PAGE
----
Lung Cancer Symptoms
Lung cancer often has no symptoms until it has spread (metastasized).This is because there are few specialized nerves (pain receptors) in the lungs. When lung cancer symptoms do occur, they vary depending on the type of lung cancer and location and size of the tumor. Some lung cancer symptoms are similar to those of other common illnesses.
Remind your doctor of your medical and social history at each physical examination to assist in a prompt and accurate diagnosis.
Lung cancer symptoms may include the following:
- Coughing (most common, 50% of cases)
- Blood in sputum (hemoptysis)
- Shortness of breath (dyspnea)
- Pain in the chest
Locally advanced disease (Cancer has spread from where it started to nearby tissue or lymph nodes)
- Difficulty or pain in swallowing (dysphagia)
- High pitched sound, usually heard while taking a breath, similar to wheezing (stridor)
- Excess fluid in the lining of the lung (pleural effusion)
- Excess fluid in the lining of the heart (pericardial effusion)
Distant metastases (Cancer has spread to other parts of the body)
- Visual disturbances
- Bone pain
- Stomach pain (right side)
- Yellowing of the skin and eyes (jaundice)
- Weight loss
Cancer can also cause symptoms far from the tumor that may not be related to the cancer or spread. Those symptoms include:
- lack of appetite, weight loss, weakness (cancer cachexia or wasting syndrome)
- clubbing of fingers
- too much calcium in the blood (hypercalcemia)
- low red blood cells (anemia)
Types of Lung Cancer
Non-Small Cell Lung Cancer (NSCLC)
Non-Small Cell Lung Cancer (NSCLC) is the most common type of lung cancer, making up 80-85% of all cases. It typically grows and spreads more slowly than small cell lung cancer (SCLC). NSCLC is staged based on the size of the primary tumor and if and where the cancer has spread (stages I, II, III, IV). See Staging for more information. Some lung cancer tumors are composed of cells from more than one type of NSCLC.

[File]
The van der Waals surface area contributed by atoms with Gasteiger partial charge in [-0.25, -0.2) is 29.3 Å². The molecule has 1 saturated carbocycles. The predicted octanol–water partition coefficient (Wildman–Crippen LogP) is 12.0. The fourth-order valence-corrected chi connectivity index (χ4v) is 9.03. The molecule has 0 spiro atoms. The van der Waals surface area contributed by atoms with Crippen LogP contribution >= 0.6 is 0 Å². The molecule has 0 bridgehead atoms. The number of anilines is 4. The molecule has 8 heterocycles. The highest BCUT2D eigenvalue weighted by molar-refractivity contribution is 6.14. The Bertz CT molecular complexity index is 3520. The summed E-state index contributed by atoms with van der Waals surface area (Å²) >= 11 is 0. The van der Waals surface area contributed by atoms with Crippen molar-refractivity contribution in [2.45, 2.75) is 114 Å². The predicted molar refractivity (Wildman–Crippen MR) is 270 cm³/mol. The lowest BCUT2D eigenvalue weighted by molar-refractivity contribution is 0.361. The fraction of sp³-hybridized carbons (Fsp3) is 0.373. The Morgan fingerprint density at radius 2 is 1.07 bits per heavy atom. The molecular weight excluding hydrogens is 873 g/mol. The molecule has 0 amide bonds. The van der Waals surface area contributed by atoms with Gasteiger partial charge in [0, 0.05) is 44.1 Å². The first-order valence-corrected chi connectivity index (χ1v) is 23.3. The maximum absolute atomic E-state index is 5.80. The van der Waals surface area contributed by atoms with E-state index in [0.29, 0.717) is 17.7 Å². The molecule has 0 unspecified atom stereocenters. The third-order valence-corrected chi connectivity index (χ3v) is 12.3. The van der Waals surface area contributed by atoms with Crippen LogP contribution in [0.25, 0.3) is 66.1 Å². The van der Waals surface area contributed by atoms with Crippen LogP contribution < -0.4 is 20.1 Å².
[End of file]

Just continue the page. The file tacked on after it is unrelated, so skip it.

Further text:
There are different kinds of NSCLC but the most commonly diagnosed are:
- Begins in the cells that form the lining of the lungs
- Has gland-like properties
- Makes up just over 30%of lung cancer diagnoses
Adenocarcinoma in situ (AIS) (formerly bronchioloalveolar carcinoma or BAC)
- Rare subset of adenocarcinoma that begins in the alveoli
- Can spread without destroying other tissues
- Makes up about 3% of lung cancer diagnoses
Minimally invasive adenocarcinoma (MIA) is a classification added in 2011 to describe certain, smaller adenocarcinoma lung tumors.
Squamous cell carcinoma
- Begins in the thin, flat cells that line the passages of the respiratory tract
- Makes up just under 30% of lung cancer diagnoses
Large cell carcinoma
- Poorly differentiated (has none of the features that would allow it to be diagnosed as another type of NSCLC)
- Faster growing form of NSCLC
- Makes up about 9% of lung cancer diagnoses
Large cell neuroendocrine tumors
- Fastest growing type of NSCLC
- Makes up about 2% of lung cancer diagnoses
Small Cell Lung Cancer (SCLC)
Small Cell Lung Cancer (SCLC) makes up 15-20% of all lung cancer cases. It is a type of neuroendocrine tumor with cells that are smaller in size than most other cancer cells. It is a fast-growing cancer that spreads rapidly to other parts of the body. Some lung cancer tumors contain cells that are both SCLC and a form of NSCLC, often large cell. SCLC is usually staged as either limited or extensive, depending on if, and where, the cancer has spread.
Other types of tumors or cancers that can start in the lungs are:
Mesothelioma is a cancer of the lining of organs and not only can originate in the lungs but also the abdomen, heart, and chest. It is associated with exposure to asbestos. For more information on mesothelioma and its treatment, please visit the Mesothelioma Applied Research Foundation, www.curemeso.org.
Carcinoid tumors are a type of neuroendocrine tumor. There are two types: typical and atypical. They usually start in the neuroendocrine (hormone producing) cells that line organs such as the small intestine but also the lungs. For more information on carcinoid tumors, please visit the Carcinoid Cancer Foundation, www.carcinoid.org.